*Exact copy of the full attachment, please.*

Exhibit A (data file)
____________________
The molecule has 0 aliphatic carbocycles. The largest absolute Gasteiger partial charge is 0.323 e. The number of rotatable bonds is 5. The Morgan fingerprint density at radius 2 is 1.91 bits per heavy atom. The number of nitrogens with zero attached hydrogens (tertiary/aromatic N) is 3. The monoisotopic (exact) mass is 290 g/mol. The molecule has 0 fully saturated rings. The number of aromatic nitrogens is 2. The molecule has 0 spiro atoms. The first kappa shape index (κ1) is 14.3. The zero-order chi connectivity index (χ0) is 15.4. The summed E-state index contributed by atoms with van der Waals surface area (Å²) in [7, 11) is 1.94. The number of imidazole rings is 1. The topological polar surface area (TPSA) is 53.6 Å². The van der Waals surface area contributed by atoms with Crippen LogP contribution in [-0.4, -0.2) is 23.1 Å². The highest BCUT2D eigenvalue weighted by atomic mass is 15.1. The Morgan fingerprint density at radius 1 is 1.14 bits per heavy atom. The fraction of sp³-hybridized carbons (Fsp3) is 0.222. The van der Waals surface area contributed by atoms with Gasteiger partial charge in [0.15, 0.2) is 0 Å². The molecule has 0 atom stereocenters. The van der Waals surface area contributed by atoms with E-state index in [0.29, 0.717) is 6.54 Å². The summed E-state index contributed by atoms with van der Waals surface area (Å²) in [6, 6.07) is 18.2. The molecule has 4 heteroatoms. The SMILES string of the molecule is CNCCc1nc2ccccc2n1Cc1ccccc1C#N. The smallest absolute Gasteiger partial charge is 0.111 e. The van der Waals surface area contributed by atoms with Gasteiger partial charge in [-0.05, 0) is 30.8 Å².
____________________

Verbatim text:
The molecule has 0 aliphatic carbocycles. The largest absolute Gasteiger partial charge is 0.323 e. The number of rotatable bonds is 5. The Morgan fingerprint density at radius 2 is 1.91 bits per heavy atom. The number of nitrogens with zero attached hydrogens (tertiary/aromatic N) is 3. The monoisotopic (exact) mass is 290 g/mol. The molecule has 0 fully saturated rings. The number of aromatic nitrogens is 2. The molecule has 0 spiro atoms. The first kappa shape index (κ1) is 14.3. The zero-order chi connectivity index (χ0) is 15.4. The summed E-state index contributed by atoms with van der Waals surface area (Å²) in [7, 11) is 1.94. The number of imidazole rings is 1. The topological polar surface area (TPSA) is 53.6 Å². The van der Waals surface area contributed by atoms with Crippen LogP contribution in [-0.4, -0.2) is 23.1 Å². The highest BCUT2D eigenvalue weighted by atomic mass is 15.1. The Morgan fingerprint density at radius 1 is 1.14 bits per heavy atom. The fraction of sp³-hybridized carbons (Fsp3) is 0.222. The van der Waals surface area contributed by atoms with Gasteiger partial charge in [0.15, 0.2) is 0 Å². The molecule has 0 atom stereocenters. The van der Waals surface area contributed by atoms with E-state index in [0.29, 0.717) is 6.54 Å². The summed E-state index contributed by atoms with van der Waals surface area (Å²) in [6, 6.07) is 18.2. The molecule has 4 heteroatoms. The SMILES string of the molecule is CNCCc1nc2ccccc2n1Cc1ccccc1C#N. The smallest absolute Gasteiger partial charge is 0.111 e. The van der Waals surface area contributed by atoms with Gasteiger partial charge in [-0.05, 0) is 30.8 Å².